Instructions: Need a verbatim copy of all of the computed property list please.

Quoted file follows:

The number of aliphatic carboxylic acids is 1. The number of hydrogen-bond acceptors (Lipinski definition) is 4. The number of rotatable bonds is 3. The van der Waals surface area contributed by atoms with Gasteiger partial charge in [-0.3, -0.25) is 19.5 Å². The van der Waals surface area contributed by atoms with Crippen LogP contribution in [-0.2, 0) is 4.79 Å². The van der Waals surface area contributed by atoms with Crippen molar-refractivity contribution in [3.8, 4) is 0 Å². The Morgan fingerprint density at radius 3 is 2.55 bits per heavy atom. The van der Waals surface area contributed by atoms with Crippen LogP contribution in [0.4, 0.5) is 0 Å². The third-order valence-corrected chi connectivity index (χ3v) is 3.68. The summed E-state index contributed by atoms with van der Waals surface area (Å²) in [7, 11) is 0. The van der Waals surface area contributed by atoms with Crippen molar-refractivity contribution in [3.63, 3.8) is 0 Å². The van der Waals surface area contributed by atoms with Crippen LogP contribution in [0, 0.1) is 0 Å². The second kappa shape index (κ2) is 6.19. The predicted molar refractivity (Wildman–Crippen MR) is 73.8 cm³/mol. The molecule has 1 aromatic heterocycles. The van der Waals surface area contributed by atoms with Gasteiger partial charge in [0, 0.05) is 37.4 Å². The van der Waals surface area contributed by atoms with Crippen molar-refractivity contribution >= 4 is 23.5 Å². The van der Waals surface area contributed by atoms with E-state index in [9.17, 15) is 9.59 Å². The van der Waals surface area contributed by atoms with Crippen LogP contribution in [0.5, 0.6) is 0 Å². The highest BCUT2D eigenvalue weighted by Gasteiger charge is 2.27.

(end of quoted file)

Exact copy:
The number of aliphatic carboxylic acids is 1. The number of hydrogen-bond acceptors (Lipinski definition) is 4. The number of rotatable bonds is 3. The van der Waals surface area contributed by atoms with Gasteiger partial charge in [-0.3, -0.25) is 19.5 Å². The van der Waals surface area contributed by atoms with Crippen LogP contribution in [-0.2, 0) is 4.79 Å². The van der Waals surface area contributed by atoms with Crippen molar-refractivity contribution in [3.8, 4) is 0 Å². The Morgan fingerprint density at radius 3 is 2.55 bits per heavy atom. The van der Waals surface area contributed by atoms with Crippen LogP contribution in [0.4, 0.5) is 0 Å². The third-order valence-corrected chi connectivity index (χ3v) is 3.68. The summed E-state index contributed by atoms with van der Waals surface area (Å²) in [7, 11) is 0. The van der Waals surface area contributed by atoms with Crippen molar-refractivity contribution in [3.63, 3.8) is 0 Å². The van der Waals surface area contributed by atoms with Crippen LogP contribution in [0, 0.1) is 0 Å². The second kappa shape index (κ2) is 6.19. The predicted molar refractivity (Wildman–Crippen MR) is 73.8 cm³/mol. The molecule has 1 aromatic heterocycles. The van der Waals surface area contributed by atoms with Gasteiger partial charge in [0, 0.05) is 37.4 Å². The van der Waals surface area contributed by atoms with Crippen molar-refractivity contribution >= 4 is 23.5 Å². The van der Waals surface area contributed by atoms with E-state index in [9.17, 15) is 9.59 Å². The van der Waals surface area contributed by atoms with Crippen LogP contribution in [0.5, 0.6) is 0 Å². The highest BCUT2D eigenvalue weighted by Gasteiger charge is 2.27.